Eyeing independent diplomacy

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Eyeing independent diplomacy

The magnificent military parade to celebrate China’s Victory Day was held Thursday at Tiananmen Square in Beijing. Sitting in the first row together with Chinese President Xi Jinping and Russian President Vladimir Putin, President Park Geun-hye observed the massive march by the People’s Liberation Army (PLA).

The event marked the first time a Korean president had attended a parade by Chinese forces. Park stood in the very place where North Korean leader Kim Il Sung stood by Mao Zedong 61 years ago. North Korean representative Choe Ryong-hae, a secretary of the Workers’ Party - who happened to sit at the end of the first row - was hardly visible, as if to testify to the current status of the Seoul-Beijing and Pyongyang-Beijing relations.

The domineering 70-minute procession led by 12,000 troops was carefully orchestrated to show off China’s growing military might as a G-2 nation on the global stage. Most Western countries, including the United States and Japan, rejected China’s invitations, as they knew what Beijing intended to demonstrate through the event. As a result, the presence of South Korea’s president, a core U.S. ally, stood out. America and Japan were, for the most part, unsupportive of her trip.

Regardless, President Park chose to attend the ceremony because she believes China is the most effective leverage to change North Korea. Inarguably, it is the most important country that can contribute to the peaceful reunification of the Korean Peninsula, not to mention help avert additional provocations from the North or address its unceasing nuclear threats.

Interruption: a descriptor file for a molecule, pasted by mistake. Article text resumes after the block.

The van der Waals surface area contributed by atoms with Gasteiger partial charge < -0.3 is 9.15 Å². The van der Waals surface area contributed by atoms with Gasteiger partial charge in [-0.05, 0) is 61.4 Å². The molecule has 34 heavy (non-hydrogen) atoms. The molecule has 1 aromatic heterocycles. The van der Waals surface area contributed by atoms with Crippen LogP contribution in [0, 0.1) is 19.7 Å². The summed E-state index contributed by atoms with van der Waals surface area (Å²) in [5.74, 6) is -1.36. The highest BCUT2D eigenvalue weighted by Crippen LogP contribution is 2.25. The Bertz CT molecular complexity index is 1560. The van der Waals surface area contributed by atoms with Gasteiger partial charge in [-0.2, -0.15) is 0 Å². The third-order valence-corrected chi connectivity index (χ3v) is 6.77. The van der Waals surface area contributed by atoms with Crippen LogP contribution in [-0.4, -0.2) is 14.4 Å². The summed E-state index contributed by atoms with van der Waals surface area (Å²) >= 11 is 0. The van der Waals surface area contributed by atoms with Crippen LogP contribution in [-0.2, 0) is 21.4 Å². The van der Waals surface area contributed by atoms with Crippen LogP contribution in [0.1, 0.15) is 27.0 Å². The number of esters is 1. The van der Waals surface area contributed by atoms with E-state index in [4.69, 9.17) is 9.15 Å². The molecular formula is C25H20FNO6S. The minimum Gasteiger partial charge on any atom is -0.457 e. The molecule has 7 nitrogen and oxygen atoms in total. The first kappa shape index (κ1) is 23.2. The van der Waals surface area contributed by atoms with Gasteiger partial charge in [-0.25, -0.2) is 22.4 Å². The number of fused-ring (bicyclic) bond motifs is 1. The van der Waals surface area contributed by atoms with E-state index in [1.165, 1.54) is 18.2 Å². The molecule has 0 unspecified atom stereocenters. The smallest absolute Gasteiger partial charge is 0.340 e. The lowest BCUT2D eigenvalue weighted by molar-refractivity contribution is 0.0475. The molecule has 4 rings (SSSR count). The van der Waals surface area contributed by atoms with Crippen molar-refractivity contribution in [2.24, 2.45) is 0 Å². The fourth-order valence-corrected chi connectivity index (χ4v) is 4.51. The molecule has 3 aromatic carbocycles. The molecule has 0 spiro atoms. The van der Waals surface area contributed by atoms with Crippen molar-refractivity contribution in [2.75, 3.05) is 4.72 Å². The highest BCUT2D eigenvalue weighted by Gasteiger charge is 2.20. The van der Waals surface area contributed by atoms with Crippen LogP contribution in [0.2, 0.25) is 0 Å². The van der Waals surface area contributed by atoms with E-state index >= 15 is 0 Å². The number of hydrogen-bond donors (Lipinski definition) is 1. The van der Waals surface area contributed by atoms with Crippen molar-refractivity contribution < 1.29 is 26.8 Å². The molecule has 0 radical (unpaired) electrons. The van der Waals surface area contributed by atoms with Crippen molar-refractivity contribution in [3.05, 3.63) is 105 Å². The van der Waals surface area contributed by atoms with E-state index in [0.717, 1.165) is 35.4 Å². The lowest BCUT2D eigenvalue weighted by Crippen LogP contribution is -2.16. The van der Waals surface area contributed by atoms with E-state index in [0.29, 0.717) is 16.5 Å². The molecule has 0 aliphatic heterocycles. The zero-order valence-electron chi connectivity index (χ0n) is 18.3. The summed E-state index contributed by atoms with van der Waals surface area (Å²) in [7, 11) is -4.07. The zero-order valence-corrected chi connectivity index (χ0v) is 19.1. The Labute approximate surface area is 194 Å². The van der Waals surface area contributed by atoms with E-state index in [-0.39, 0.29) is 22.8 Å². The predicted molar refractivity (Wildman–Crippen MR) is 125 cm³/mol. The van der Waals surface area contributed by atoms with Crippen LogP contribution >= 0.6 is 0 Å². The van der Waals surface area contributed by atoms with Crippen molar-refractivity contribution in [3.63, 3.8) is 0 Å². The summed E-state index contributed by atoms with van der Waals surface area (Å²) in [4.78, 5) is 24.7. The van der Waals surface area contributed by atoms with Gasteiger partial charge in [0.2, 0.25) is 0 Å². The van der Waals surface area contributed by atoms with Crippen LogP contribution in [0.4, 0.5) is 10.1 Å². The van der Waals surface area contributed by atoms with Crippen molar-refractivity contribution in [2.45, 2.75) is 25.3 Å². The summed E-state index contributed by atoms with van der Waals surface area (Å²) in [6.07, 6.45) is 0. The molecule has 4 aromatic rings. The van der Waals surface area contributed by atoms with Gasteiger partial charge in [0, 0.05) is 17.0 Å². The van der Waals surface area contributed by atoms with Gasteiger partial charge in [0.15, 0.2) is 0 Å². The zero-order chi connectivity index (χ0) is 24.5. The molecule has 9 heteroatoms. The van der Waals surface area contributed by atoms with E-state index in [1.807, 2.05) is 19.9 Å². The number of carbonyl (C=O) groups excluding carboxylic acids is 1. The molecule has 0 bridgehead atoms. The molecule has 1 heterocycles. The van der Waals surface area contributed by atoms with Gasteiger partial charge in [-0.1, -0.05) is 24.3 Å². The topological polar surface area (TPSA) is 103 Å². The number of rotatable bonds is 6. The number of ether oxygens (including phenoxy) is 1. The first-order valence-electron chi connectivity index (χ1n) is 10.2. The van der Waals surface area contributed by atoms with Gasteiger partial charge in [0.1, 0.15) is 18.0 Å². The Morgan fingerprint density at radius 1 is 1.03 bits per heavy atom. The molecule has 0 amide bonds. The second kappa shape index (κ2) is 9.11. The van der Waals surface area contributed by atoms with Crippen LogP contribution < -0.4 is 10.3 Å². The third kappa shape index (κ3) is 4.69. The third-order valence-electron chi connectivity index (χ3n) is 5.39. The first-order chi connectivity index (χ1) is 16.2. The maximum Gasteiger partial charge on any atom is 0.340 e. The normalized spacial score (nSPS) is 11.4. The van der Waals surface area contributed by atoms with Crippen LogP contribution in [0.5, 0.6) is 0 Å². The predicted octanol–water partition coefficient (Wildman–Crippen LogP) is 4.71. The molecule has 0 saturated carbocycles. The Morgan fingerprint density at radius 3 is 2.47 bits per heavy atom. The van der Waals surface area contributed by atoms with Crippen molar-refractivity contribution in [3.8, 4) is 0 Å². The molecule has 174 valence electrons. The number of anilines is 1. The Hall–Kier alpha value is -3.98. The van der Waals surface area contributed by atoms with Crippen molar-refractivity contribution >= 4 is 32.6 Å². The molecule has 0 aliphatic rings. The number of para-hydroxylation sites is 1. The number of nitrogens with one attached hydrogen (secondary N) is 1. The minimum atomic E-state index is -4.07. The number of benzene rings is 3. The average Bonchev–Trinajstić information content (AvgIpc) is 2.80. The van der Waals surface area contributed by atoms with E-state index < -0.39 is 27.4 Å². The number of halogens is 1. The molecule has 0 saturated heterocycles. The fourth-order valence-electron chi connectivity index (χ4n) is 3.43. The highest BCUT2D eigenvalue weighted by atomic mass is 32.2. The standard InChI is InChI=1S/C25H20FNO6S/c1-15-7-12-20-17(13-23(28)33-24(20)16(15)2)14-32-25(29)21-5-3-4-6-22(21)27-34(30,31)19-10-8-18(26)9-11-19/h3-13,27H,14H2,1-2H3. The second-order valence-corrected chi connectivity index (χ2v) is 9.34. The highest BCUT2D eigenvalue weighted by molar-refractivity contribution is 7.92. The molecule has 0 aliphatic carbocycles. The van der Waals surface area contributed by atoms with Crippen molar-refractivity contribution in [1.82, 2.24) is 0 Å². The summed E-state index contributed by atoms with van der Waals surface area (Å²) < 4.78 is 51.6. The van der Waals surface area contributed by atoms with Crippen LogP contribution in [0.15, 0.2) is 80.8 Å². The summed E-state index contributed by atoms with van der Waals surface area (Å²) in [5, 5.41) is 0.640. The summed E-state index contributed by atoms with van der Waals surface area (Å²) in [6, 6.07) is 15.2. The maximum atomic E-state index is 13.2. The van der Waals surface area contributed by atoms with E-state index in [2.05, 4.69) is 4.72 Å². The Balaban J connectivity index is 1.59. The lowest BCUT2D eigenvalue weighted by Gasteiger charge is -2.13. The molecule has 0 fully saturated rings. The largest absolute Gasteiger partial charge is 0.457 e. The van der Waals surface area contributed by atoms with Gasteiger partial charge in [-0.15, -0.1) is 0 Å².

Amid tense power dynamics in Northeast Asia, it was fortunate that Xi announced in his speech a plan to reduce the PLA by 300,000. The pledge is seen as part of efforts to ease neighbors’ concerns about China’s military expansion. Beijing must take a path toward peace and prosperity as Xi proclaimed - instead of seeking a tumultuous path of hegemony. President Park’s participation in the parade is understood as a profession of her determination to expand our diplomatic space in the region on our own without being squeezed between America and China. That’s a bold choice.

But she must not forget the significance of Korea’s alliance with the United States - the lynchpin of our security and diplomacy. Our diplomacy with Beijing and Washington should not be a zero-sum game. Washington and Tokyo worry about the possibility of a Korean diplomacy bent on Beijing, so the government must work to build mutual trust. That will be the primary challenge for Park during her trip to Washington next month.

JoongAng Ilbo, Sept. 4, Page 30

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